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Garden Design

Designing for entropy

Mary Gray

Mary Gray

November 2, 2013

“Just as the constant increase in entropy is the basic law of the universe, so it is the basic law of life to be ever more highly structured and to struggle against entropy. “ – Vaclav Havel. I think this photo of my side yard illustrates Havel’s point pretty well:

My side yard and my neighbor's

After I smothered the turf from my side yard (on the right) and began planting a slightly messy mix of shrubs, perennials and groundcovers, my neighbor promptly planted a soldier-straight row of crape myrtles and Japanese holly, butted right up against my plantings. Between the hollies there is a layer of mulch about ten inches thick, which he refreshes and fluffs regularly.

Clearly, my neighbor is trying to impose a bit of order where he perceives chaos. In my opinion, he is merely uptight and unimaginative, but Havel might claim that he is only being human in his “struggle against entropy.”

I guess this is what living in the suburbs is all about, right?

After all, the suburbs are populated with people engaged in an epic struggle to create and maintain order in their lives and landscapes. We fled the dirt, crime, and general mayhem of the cities, and now here we are out in the idyllic ‘burbs, with our very own green space! But alas, the earth – even when it’s carved into plots, fenced, and gated — has its own agenda. Left to their own devices, the weeds seed, the saplings establish, the vines crawl.

So for years we have mown and clipped our way back to a sense of order and well-being.
Except maybe not so much anymore.

Not everyone.

I think there is a small but growing minority whose preferred landscape aesthetic has shifted a little away from “order” and nudged toward “chaos.”

I think some people have realized that inviting a little chaos into their yards is not only good for the critters, but pleasing to the eye and nourishing for the soul. Perhaps, now that we are a couple of generations removed from those ancestors who struggled against nature to survive, we now feel an emptiness where that struggle once existed. And now, from a place of safety, we yearn to invite some of the wildness back in.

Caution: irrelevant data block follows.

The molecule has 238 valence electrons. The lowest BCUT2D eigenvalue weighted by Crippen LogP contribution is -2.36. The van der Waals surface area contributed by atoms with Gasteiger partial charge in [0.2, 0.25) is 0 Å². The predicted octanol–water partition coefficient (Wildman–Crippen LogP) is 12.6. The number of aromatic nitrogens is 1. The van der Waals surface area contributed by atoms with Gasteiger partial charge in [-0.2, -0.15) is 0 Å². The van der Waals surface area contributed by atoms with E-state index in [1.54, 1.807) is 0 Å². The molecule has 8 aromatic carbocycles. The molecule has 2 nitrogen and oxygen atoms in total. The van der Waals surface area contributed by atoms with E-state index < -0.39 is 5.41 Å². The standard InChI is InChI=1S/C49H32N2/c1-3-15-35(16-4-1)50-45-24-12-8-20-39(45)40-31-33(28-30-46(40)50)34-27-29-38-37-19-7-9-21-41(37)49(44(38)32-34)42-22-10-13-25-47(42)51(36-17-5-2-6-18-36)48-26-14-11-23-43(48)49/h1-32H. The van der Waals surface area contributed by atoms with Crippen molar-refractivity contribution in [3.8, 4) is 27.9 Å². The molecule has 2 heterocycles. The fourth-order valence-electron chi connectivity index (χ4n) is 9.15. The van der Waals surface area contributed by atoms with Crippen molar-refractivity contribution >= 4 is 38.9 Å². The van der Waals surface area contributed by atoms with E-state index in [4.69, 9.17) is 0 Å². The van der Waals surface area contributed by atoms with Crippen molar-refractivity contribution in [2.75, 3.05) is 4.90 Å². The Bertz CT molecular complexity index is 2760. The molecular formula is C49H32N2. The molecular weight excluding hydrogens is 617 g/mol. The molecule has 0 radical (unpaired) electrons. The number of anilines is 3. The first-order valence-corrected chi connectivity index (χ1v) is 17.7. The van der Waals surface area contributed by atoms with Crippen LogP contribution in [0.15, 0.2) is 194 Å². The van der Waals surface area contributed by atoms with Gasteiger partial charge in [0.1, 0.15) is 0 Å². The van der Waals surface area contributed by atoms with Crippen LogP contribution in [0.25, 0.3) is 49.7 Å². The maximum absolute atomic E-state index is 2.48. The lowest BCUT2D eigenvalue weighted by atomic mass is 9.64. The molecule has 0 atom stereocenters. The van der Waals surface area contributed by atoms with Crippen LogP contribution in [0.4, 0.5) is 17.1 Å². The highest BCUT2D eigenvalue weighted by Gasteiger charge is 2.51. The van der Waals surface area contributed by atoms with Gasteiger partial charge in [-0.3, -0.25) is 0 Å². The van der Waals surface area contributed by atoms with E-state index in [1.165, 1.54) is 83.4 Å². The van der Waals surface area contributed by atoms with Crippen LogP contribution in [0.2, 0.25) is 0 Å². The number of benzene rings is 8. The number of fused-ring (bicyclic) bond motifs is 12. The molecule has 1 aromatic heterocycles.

The question is, how much wildness to invite in, and how to manage it? We are only human after all; we will not thrive if we have kudzu clogging up our dryer vents. But surely we can we can embrace a bit more looseness, a bit more variety, and yes, even entropy out here in Suburbia without everyone freaking out all over the place.

“Designing for Entropy” may sound a bit paradoxical but I am hoping that is the wave of the future for landscape designers. How to design a landscape that allows for a little neglect without looking like the Clampetts?

We are still in the early phases of this transformation, but I do believe that more and more people are realizing how beautiful a little “chaos” can look.

I am sure that everyone who passes these two houses is struck by the difference:

two adjoining houses I see on my walk

I took a walk past these two houses yesterday.  The neighbor on the left was outside with his leafblower.  I could see the neighbor on the right through her big bay window.  She was eating a sandwich and looking outside, probably admiring the seedheads of her Miscanthus glowing in the afternoon sun.

miscanthus glowing in the afternoon sun

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